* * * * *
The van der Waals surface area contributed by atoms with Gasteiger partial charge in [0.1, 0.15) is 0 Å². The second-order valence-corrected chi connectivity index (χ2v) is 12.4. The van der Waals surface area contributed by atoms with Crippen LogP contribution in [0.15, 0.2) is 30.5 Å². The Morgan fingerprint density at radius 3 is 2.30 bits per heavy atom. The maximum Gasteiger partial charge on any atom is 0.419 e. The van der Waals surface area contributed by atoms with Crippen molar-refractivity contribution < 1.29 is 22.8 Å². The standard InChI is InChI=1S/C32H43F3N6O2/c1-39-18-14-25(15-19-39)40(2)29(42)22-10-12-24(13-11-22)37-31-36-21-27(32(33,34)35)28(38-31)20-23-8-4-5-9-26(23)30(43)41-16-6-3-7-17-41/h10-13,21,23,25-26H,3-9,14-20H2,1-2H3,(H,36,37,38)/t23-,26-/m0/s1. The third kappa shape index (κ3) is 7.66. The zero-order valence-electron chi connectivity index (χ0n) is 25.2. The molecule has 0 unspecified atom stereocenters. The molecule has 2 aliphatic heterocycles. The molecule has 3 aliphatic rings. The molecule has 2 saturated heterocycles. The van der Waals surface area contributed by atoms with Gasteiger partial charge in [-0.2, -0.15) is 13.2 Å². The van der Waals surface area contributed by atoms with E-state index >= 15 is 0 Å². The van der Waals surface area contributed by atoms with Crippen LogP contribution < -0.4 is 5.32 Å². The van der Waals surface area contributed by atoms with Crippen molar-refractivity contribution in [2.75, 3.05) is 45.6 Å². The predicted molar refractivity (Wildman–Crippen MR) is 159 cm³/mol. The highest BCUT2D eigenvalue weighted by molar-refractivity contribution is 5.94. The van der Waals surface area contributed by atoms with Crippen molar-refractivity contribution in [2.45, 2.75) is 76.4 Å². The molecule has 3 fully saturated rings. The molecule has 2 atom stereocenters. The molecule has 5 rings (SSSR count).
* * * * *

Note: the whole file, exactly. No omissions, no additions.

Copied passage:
The van der Waals surface area contributed by atoms with Gasteiger partial charge in [0.1, 0.15) is 0 Å². The second-order valence-corrected chi connectivity index (χ2v) is 12.4. The van der Waals surface area contributed by atoms with Crippen LogP contribution in [0.15, 0.2) is 30.5 Å². The Morgan fingerprint density at radius 3 is 2.30 bits per heavy atom. The maximum Gasteiger partial charge on any atom is 0.419 e. The van der Waals surface area contributed by atoms with Crippen molar-refractivity contribution < 1.29 is 22.8 Å². The standard InChI is InChI=1S/C32H43F3N6O2/c1-39-18-14-25(15-19-39)40(2)29(42)22-10-12-24(13-11-22)37-31-36-21-27(32(33,34)35)28(38-31)20-23-8-4-5-9-26(23)30(43)41-16-6-3-7-17-41/h10-13,21,23,25-26H,3-9,14-20H2,1-2H3,(H,36,37,38)/t23-,26-/m0/s1. The third kappa shape index (κ3) is 7.66. The zero-order valence-electron chi connectivity index (χ0n) is 25.2. The molecule has 0 unspecified atom stereocenters. The molecule has 2 aliphatic heterocycles. The molecule has 3 aliphatic rings. The molecule has 2 saturated heterocycles. The van der Waals surface area contributed by atoms with Gasteiger partial charge in [-0.2, -0.15) is 13.2 Å². The van der Waals surface area contributed by atoms with E-state index >= 15 is 0 Å². The van der Waals surface area contributed by atoms with Crippen LogP contribution < -0.4 is 5.32 Å². The van der Waals surface area contributed by atoms with Crippen molar-refractivity contribution in [2.75, 3.05) is 45.6 Å². The predicted molar refractivity (Wildman–Crippen MR) is 159 cm³/mol. The highest BCUT2D eigenvalue weighted by molar-refractivity contribution is 5.94. The van der Waals surface area contributed by atoms with Crippen molar-refractivity contribution in [2.45, 2.75) is 76.4 Å². The molecule has 3 fully saturated rings. The molecule has 2 atom stereocenters. The molecule has 5 rings (SSSR count).